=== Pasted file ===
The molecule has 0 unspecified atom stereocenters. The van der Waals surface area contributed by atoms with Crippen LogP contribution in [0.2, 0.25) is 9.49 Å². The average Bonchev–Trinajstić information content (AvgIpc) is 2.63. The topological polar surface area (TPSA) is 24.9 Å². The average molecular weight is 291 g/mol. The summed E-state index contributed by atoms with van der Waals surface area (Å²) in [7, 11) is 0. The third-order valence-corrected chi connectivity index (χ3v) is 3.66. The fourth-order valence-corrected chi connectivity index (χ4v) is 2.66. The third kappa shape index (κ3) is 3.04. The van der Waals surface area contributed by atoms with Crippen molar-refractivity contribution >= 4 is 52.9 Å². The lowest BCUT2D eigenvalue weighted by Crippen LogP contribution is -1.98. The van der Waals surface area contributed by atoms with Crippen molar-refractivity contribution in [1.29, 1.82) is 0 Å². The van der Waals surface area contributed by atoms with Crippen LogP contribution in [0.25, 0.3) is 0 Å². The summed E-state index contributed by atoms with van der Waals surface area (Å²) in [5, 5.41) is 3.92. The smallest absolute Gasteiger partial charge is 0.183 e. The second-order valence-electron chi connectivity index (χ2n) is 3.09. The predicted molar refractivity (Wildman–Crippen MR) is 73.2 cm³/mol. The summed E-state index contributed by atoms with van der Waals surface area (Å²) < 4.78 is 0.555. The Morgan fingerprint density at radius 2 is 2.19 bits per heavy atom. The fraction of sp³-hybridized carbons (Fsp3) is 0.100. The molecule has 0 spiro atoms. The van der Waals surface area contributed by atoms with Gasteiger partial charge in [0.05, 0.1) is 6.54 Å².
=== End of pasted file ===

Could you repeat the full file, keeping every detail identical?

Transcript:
The molecule has 0 unspecified atom stereocenters. The van der Waals surface area contributed by atoms with Crippen LogP contribution in [0.2, 0.25) is 9.49 Å². The average Bonchev–Trinajstić information content (AvgIpc) is 2.63. The topological polar surface area (TPSA) is 24.9 Å². The average molecular weight is 291 g/mol. The summed E-state index contributed by atoms with van der Waals surface area (Å²) in [7, 11) is 0. The third-order valence-corrected chi connectivity index (χ3v) is 3.66. The fourth-order valence-corrected chi connectivity index (χ4v) is 2.66. The third kappa shape index (κ3) is 3.04. The van der Waals surface area contributed by atoms with Crippen molar-refractivity contribution >= 4 is 52.9 Å². The lowest BCUT2D eigenvalue weighted by Crippen LogP contribution is -1.98. The van der Waals surface area contributed by atoms with Crippen molar-refractivity contribution in [1.29, 1.82) is 0 Å². The van der Waals surface area contributed by atoms with Crippen LogP contribution in [0.25, 0.3) is 0 Å². The summed E-state index contributed by atoms with van der Waals surface area (Å²) in [5, 5.41) is 3.92. The smallest absolute Gasteiger partial charge is 0.183 e. The second-order valence-electron chi connectivity index (χ2n) is 3.09. The predicted molar refractivity (Wildman–Crippen MR) is 73.2 cm³/mol. The summed E-state index contributed by atoms with van der Waals surface area (Å²) < 4.78 is 0.555. The Morgan fingerprint density at radius 2 is 2.19 bits per heavy atom. The fraction of sp³-hybridized carbons (Fsp3) is 0.100. The molecule has 0 spiro atoms. The van der Waals surface area contributed by atoms with Gasteiger partial charge in [0.05, 0.1) is 6.54 Å².